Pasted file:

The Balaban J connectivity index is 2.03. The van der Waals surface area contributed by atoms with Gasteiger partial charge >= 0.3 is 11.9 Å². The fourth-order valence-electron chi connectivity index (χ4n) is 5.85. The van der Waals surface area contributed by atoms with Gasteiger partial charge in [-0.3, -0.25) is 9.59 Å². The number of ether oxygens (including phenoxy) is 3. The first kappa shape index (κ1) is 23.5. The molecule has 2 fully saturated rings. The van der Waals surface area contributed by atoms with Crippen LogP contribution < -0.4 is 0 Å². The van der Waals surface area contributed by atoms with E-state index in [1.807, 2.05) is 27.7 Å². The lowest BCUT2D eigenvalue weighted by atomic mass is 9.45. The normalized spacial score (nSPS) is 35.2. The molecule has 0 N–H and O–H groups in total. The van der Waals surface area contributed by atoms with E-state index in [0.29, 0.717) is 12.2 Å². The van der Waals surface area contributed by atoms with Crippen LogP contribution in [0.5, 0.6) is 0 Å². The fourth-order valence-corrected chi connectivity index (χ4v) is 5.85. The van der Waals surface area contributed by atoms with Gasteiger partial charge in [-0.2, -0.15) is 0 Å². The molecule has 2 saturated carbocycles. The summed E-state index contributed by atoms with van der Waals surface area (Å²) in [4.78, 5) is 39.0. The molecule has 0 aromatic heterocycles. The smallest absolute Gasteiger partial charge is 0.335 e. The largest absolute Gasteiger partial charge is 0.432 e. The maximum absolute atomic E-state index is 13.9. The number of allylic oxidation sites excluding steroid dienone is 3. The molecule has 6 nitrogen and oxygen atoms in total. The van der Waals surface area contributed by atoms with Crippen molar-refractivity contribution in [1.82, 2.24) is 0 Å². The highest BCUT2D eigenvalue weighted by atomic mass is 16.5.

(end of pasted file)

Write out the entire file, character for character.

The Balaban J connectivity index is 2.03. The van der Waals surface area contributed by atoms with Gasteiger partial charge >= 0.3 is 11.9 Å². The fourth-order valence-electron chi connectivity index (χ4n) is 5.85. The van der Waals surface area contributed by atoms with Gasteiger partial charge in [-0.3, -0.25) is 9.59 Å². The number of ether oxygens (including phenoxy) is 3. The first kappa shape index (κ1) is 23.5. The molecule has 2 fully saturated rings. The van der Waals surface area contributed by atoms with Crippen LogP contribution < -0.4 is 0 Å². The van der Waals surface area contributed by atoms with E-state index in [1.807, 2.05) is 27.7 Å². The lowest BCUT2D eigenvalue weighted by atomic mass is 9.45. The normalized spacial score (nSPS) is 35.2. The molecule has 0 N–H and O–H groups in total. The van der Waals surface area contributed by atoms with E-state index in [0.29, 0.717) is 12.2 Å². The van der Waals surface area contributed by atoms with Crippen LogP contribution in [0.5, 0.6) is 0 Å². The fourth-order valence-corrected chi connectivity index (χ4v) is 5.85. The van der Waals surface area contributed by atoms with Gasteiger partial charge in [-0.2, -0.15) is 0 Å². The molecule has 2 saturated carbocycles. The summed E-state index contributed by atoms with van der Waals surface area (Å²) in [4.78, 5) is 39.0. The molecule has 0 aromatic heterocycles. The smallest absolute Gasteiger partial charge is 0.335 e. The largest absolute Gasteiger partial charge is 0.432 e. The maximum absolute atomic E-state index is 13.9. The number of allylic oxidation sites excluding steroid dienone is 3. The molecule has 6 nitrogen and oxygen atoms in total. The van der Waals surface area contributed by atoms with Crippen molar-refractivity contribution in [1.82, 2.24) is 0 Å². The highest BCUT2D eigenvalue weighted by atomic mass is 16.5.